In the words of Adam Rutherford, Linnaeus was a twat.
@aoifemcl Can’t be any other way. Linnaeus was a twat.
â” Dr Adam Rutherford (@AdamRutherford) June 24, 2015
Well I’ve got news for Adam; Rutherford is a twat. The standard of BBC science journalism and broadcasting has come to this. Adam previewed and then followed-up after his broadcast of BBC R4 Inside Science with smart-arse quips about no such thing as a species and “Chimps are monkeys, so suck on that.” And a few people picked up on the new “factoid”. Mercifully few so far.Â
Chimps are Monkeys, so suck on that: @PaoloViscardi on #bbcinsidescience now. â” Dr Adam Rutherford (@AdamRutherford) June 25, 2015
This is just so much politically motivated bollocks. Science is everything so we can say what we like and you can’t touch us. We don’t really care about the consequences, evolution will take care of things,Â we’re all dead, ultimately extinct, in the long run. Oh, how we laughed, not.
It’s not news that biological species are not what they appear. Scientifically speaking it’s about choosing your definition(s) and there are plenty to choose from. And, more and more genetic indicators give us more possible definitions, not fewer. And that blurring is compounded by the fact that the genes we are using as indicators are less and less objectively defined the closer we look too.Â More information equals less definition. Get used to it.
Moreover, choosing definitions is a political act. Always driven by your purpose, and how useful a given definition is to your purpose.Â This is Modelling 101. Taxonomy 101. Science is no different.Â Science’s models of life are just that. Models, not real life.
Biological species? Whether you look at inherited aspectsÂ at the DNA patterning or expressed physical properties and appearances level, most useful working definitions of species involve gene transfer processesÂ – schoolboy tittering, you know – “shagging”. Jeez, gimme a break BBC.
@aoifemcl Pretty much. I just consulted Deborah and she said I can’t substitute ‘shagging’ for ‘gene flow events’.
â” Dr Adam Rutherford (@AdamRutherford) June 24, 2015
Reproduction.Â If two individuals are able to successfully reproduce fertile offspring they must be the same species is how the common definition goes. But there are statistics and time and geographical population movements involved in that success. How many pairs of individuals in the population(s) and how far diverged from common ancestry are those individuals and the population averages, in both time and space. It’s easy to say “if they are able to reproduce”, but much harder to model that success meaningfully, and there are many variations in how that is done too (eg so-called circle species). ie not only are there other bases of definition besides reproductive capability, but even that definition has many variations in how it might be interpreted.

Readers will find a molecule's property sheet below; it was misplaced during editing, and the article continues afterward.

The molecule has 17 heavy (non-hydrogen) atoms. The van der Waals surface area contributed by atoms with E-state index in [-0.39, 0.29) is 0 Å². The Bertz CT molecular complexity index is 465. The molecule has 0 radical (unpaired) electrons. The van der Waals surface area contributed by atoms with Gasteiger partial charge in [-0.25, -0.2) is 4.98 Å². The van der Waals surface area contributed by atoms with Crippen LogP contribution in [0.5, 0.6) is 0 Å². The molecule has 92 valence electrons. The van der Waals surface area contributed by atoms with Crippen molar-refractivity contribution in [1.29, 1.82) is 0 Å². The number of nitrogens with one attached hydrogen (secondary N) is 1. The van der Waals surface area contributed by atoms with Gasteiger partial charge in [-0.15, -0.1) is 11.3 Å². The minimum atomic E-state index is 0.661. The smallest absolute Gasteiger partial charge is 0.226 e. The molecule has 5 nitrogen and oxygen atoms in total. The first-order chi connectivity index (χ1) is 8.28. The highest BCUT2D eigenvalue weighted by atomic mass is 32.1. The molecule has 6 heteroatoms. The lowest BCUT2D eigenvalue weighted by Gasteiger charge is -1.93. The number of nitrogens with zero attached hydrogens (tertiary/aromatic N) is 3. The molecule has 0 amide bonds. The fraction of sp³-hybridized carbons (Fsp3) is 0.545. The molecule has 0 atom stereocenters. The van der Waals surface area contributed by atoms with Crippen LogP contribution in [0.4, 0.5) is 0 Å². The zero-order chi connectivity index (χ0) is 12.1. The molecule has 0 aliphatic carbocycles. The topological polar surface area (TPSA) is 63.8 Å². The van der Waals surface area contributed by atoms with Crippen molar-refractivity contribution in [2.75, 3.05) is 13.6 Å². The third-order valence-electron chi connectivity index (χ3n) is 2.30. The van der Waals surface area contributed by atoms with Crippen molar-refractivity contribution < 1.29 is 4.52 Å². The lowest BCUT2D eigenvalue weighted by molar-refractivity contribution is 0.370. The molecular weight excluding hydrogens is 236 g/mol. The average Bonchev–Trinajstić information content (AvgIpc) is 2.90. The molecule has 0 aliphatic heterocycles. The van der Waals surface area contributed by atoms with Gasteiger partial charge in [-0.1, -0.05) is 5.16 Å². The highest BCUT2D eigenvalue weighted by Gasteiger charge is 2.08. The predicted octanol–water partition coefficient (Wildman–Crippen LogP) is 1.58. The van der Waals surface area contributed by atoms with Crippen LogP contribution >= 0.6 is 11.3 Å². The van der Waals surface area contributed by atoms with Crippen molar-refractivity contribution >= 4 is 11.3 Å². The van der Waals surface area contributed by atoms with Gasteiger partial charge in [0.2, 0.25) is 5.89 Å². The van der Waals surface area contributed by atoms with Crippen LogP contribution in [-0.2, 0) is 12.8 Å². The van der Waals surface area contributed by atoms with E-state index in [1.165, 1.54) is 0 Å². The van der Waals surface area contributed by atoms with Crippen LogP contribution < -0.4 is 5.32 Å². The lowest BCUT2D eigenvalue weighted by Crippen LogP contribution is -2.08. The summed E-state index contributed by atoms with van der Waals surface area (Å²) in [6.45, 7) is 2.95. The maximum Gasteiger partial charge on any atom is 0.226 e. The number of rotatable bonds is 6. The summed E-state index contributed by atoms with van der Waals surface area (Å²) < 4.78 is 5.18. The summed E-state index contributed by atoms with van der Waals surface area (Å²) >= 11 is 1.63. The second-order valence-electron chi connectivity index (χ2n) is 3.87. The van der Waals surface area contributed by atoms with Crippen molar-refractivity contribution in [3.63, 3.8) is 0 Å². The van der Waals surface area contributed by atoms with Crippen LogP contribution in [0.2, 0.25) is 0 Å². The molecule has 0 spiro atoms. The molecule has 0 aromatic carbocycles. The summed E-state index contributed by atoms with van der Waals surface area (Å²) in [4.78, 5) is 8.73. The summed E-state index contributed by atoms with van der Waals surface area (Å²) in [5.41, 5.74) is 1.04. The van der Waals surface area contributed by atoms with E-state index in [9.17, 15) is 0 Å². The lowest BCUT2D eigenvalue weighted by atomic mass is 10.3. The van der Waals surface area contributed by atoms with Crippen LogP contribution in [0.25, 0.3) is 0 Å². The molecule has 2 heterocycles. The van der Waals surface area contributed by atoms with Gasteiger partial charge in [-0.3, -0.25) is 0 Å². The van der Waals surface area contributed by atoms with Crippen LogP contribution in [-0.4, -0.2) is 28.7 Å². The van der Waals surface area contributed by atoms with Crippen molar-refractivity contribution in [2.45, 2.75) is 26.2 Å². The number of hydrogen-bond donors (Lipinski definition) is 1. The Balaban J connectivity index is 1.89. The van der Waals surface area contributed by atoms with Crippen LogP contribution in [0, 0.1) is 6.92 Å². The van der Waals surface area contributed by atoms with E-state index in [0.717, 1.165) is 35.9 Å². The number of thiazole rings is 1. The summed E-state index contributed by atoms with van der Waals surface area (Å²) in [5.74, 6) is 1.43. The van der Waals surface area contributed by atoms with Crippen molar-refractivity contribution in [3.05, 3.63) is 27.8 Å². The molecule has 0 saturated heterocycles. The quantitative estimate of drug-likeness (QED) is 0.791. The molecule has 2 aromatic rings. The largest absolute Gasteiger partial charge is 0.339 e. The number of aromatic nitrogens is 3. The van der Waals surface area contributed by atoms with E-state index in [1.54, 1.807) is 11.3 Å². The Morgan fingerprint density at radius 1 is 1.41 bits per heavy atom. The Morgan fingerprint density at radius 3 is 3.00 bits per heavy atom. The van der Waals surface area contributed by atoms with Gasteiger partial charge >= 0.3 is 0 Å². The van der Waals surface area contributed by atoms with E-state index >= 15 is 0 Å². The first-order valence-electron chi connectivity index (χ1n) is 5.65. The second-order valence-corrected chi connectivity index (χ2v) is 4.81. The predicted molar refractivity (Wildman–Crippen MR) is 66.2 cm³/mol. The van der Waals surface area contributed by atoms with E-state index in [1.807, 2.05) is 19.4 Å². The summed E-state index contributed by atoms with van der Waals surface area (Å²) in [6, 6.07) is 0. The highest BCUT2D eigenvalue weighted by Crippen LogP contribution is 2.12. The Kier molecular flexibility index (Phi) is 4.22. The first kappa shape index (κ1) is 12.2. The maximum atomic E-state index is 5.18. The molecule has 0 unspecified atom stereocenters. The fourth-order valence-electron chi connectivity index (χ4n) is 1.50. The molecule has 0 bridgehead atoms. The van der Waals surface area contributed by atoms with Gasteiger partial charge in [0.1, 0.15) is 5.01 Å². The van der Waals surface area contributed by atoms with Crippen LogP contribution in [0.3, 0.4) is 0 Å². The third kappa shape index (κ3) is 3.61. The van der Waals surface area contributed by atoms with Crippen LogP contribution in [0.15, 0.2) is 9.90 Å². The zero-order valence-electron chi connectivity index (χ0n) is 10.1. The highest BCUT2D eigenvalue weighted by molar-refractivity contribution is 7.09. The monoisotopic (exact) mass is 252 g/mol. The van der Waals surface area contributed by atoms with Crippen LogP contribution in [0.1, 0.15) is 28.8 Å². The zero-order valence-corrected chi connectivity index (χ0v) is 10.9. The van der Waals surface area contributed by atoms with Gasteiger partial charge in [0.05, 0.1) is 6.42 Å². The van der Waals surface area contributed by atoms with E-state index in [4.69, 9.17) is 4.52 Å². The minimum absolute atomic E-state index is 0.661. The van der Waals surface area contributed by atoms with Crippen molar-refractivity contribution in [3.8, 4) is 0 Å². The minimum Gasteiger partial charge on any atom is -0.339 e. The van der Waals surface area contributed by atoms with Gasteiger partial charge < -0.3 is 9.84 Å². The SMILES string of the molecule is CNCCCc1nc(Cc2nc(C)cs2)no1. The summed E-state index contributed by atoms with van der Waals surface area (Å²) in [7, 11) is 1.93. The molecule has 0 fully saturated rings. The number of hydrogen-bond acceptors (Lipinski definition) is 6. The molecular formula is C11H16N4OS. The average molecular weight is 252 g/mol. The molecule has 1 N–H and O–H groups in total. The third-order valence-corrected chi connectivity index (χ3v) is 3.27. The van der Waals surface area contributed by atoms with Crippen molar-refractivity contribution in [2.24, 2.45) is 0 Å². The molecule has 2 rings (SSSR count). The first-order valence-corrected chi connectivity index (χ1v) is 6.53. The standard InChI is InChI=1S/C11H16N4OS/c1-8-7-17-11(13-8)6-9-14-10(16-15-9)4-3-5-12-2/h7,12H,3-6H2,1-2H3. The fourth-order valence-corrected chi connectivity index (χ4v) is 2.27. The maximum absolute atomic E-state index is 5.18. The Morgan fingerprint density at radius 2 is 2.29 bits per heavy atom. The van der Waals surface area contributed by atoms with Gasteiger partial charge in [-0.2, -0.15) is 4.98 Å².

Common shared genes, or genetic content, is all the rage of course – but how much is just a number, the significance of which is chosen with statistical relevance to other numbers. And a common shared-ancestor gives a basis on which to make relative comparisons on shared genetics.
You could say (Taxonomy 101): “we are all members of the class (clade) we share in havingÂ a common hierarchical parent” – a common heritage. Using that heritage as the basis for membership of the class (set). In fact every two living things shares a common ancestry with at least one other earlier living thing. It’s as meaningful to say Humans areÂ the same species as Neanderthal as it is meaningless to say Chimps are Monkeys.Â Oh, you’re 5% Neanderthal, well I’m only 2%. That may tell us something about our different lineages since the ancestor we share with Neanderthals, and thence about evolutionary genetic similarities and differences – ie useful science for explaining and understanding the processes involved.
In the programme, when Adam actually says “Chimps are monkeys” he does briefly qualify it with “kinda, but not really”. This is choosing the species definition in terms of sharing a common parent. And as the expertÂ @PaoloViscardi points out picking the (remote) common parentÂ as your definition isn’t right, you should always talk just one-level down as the class, or in general taxonomy a more significant “Ur-Class” or “archetype” class. It’s just not useful, outside philosophical ontology, to say everything is a thing – even though it is trivially true in real life too.
All this is lost in the takeaway one-liners. Ultimately every two living individuals – however diverse their currentÂ species – share a common parent, a representative of a thirdÂ extinct species, and one that’s pretty hard to pinpoint in most cases. A useless means of classifying individuals now.
Of course, these problems with the apparent meaningless of species are as nothing compared toÂ narrower human concepts like race, and one reason why we ultimately learn that even with ethnic classifications, it’s about self-identity with groups that matter to us as individuals, not about immediate objective definitions of groups with well-defined boundaries. That’s a fools errand.
We are all monkeys? Yeah, and in the long run we’re all dead.
Sadly, turning Adam’sÂ “mocking twat” accusation back on himselfÂ elicited only the denial and blocking response. Public scientist, in public broadcasting, publishing his opinions and conversations on public social media, in order to promote his media output, can dish it out but not take it apparently.
@psybertron well you got my attention, and now I’m saying goodbye.
â” Dr Adam Rutherford (@AdamRutherford) July 6, 2015
A couple of ironic tweeted responses to Adam’s reaction. “Capitalist conspiracy theory” particularly hilarious and wide of the mark. Do I not like conspiracy theories. No just the root issue here – the careless “arrogance” of scientific received wisdom.] Â